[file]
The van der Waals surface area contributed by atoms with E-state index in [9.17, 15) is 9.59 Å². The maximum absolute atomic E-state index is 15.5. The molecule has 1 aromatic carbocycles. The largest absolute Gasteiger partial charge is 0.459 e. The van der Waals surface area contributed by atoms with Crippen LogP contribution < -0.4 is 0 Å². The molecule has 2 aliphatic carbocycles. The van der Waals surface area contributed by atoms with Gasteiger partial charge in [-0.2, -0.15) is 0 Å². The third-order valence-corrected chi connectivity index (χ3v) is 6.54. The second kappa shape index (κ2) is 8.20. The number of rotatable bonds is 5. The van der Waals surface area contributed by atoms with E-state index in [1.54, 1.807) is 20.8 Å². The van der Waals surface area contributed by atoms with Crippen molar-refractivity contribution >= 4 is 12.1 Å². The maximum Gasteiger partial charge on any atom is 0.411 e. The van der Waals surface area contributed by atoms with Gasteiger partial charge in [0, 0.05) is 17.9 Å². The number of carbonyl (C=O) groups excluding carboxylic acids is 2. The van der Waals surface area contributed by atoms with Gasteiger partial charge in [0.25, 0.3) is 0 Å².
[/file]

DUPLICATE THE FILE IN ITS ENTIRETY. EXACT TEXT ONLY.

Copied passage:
The van der Waals surface area contributed by atoms with E-state index in [9.17, 15) is 9.59 Å². The maximum absolute atomic E-state index is 15.5. The molecule has 1 aromatic carbocycles. The largest absolute Gasteiger partial charge is 0.459 e. The van der Waals surface area contributed by atoms with Crippen LogP contribution < -0.4 is 0 Å². The molecule has 2 aliphatic carbocycles. The van der Waals surface area contributed by atoms with Gasteiger partial charge in [-0.2, -0.15) is 0 Å². The third-order valence-corrected chi connectivity index (χ3v) is 6.54. The second kappa shape index (κ2) is 8.20. The number of rotatable bonds is 5. The van der Waals surface area contributed by atoms with E-state index in [1.54, 1.807) is 20.8 Å². The van der Waals surface area contributed by atoms with Crippen molar-refractivity contribution >= 4 is 12.1 Å². The maximum Gasteiger partial charge on any atom is 0.411 e. The van der Waals surface area contributed by atoms with Gasteiger partial charge in [0, 0.05) is 17.9 Å². The number of carbonyl (C=O) groups excluding carboxylic acids is 2. The van der Waals surface area contributed by atoms with Gasteiger partial charge in [0.25, 0.3) is 0 Å².